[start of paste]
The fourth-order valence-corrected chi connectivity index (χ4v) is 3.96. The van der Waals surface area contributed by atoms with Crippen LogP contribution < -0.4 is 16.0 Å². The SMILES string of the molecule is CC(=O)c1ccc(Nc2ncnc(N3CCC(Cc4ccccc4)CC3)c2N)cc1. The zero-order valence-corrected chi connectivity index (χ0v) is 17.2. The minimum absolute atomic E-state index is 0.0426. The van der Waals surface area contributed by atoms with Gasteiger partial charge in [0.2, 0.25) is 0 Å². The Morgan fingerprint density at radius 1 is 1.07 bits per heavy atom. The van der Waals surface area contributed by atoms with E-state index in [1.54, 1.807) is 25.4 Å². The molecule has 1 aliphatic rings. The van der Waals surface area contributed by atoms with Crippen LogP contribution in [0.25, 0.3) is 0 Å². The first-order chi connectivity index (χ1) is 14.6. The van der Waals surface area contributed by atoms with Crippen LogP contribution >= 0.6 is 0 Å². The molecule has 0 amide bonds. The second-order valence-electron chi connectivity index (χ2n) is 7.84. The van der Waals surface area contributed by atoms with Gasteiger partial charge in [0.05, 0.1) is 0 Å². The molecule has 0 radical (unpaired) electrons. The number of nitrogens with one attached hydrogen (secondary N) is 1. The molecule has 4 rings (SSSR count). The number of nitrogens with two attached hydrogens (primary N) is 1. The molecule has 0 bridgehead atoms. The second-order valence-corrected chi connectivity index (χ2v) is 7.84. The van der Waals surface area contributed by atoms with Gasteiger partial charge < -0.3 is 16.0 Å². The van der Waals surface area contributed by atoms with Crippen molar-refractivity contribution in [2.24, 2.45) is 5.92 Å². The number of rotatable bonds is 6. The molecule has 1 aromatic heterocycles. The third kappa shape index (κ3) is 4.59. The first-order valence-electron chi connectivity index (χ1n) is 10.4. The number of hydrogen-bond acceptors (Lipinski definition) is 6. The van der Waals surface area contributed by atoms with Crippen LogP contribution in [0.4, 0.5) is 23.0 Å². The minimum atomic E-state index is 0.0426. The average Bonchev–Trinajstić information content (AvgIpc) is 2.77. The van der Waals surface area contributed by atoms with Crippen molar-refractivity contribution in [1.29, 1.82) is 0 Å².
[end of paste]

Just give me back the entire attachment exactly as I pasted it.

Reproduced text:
The fourth-order valence-corrected chi connectivity index (χ4v) is 3.96. The van der Waals surface area contributed by atoms with Crippen LogP contribution < -0.4 is 16.0 Å². The SMILES string of the molecule is CC(=O)c1ccc(Nc2ncnc(N3CCC(Cc4ccccc4)CC3)c2N)cc1. The zero-order valence-corrected chi connectivity index (χ0v) is 17.2. The minimum absolute atomic E-state index is 0.0426. The van der Waals surface area contributed by atoms with Gasteiger partial charge in [0.2, 0.25) is 0 Å². The Morgan fingerprint density at radius 1 is 1.07 bits per heavy atom. The van der Waals surface area contributed by atoms with E-state index in [1.54, 1.807) is 25.4 Å². The molecule has 1 aliphatic rings. The van der Waals surface area contributed by atoms with Crippen LogP contribution in [0.25, 0.3) is 0 Å². The first-order chi connectivity index (χ1) is 14.6. The van der Waals surface area contributed by atoms with Crippen LogP contribution >= 0.6 is 0 Å². The molecule has 0 amide bonds. The second-order valence-electron chi connectivity index (χ2n) is 7.84. The van der Waals surface area contributed by atoms with Gasteiger partial charge in [0.05, 0.1) is 0 Å². The molecule has 0 radical (unpaired) electrons. The number of nitrogens with one attached hydrogen (secondary N) is 1. The molecule has 4 rings (SSSR count). The number of nitrogens with two attached hydrogens (primary N) is 1. The molecule has 0 bridgehead atoms. The second-order valence-corrected chi connectivity index (χ2v) is 7.84. The van der Waals surface area contributed by atoms with Gasteiger partial charge < -0.3 is 16.0 Å². The van der Waals surface area contributed by atoms with Crippen molar-refractivity contribution in [2.24, 2.45) is 5.92 Å². The number of rotatable bonds is 6. The molecule has 1 aromatic heterocycles. The third kappa shape index (κ3) is 4.59. The first-order valence-electron chi connectivity index (χ1n) is 10.4. The number of hydrogen-bond acceptors (Lipinski definition) is 6. The van der Waals surface area contributed by atoms with Crippen LogP contribution in [0.4, 0.5) is 23.0 Å². The minimum atomic E-state index is 0.0426. The average Bonchev–Trinajstić information content (AvgIpc) is 2.77. The van der Waals surface area contributed by atoms with Crippen molar-refractivity contribution in [1.29, 1.82) is 0 Å².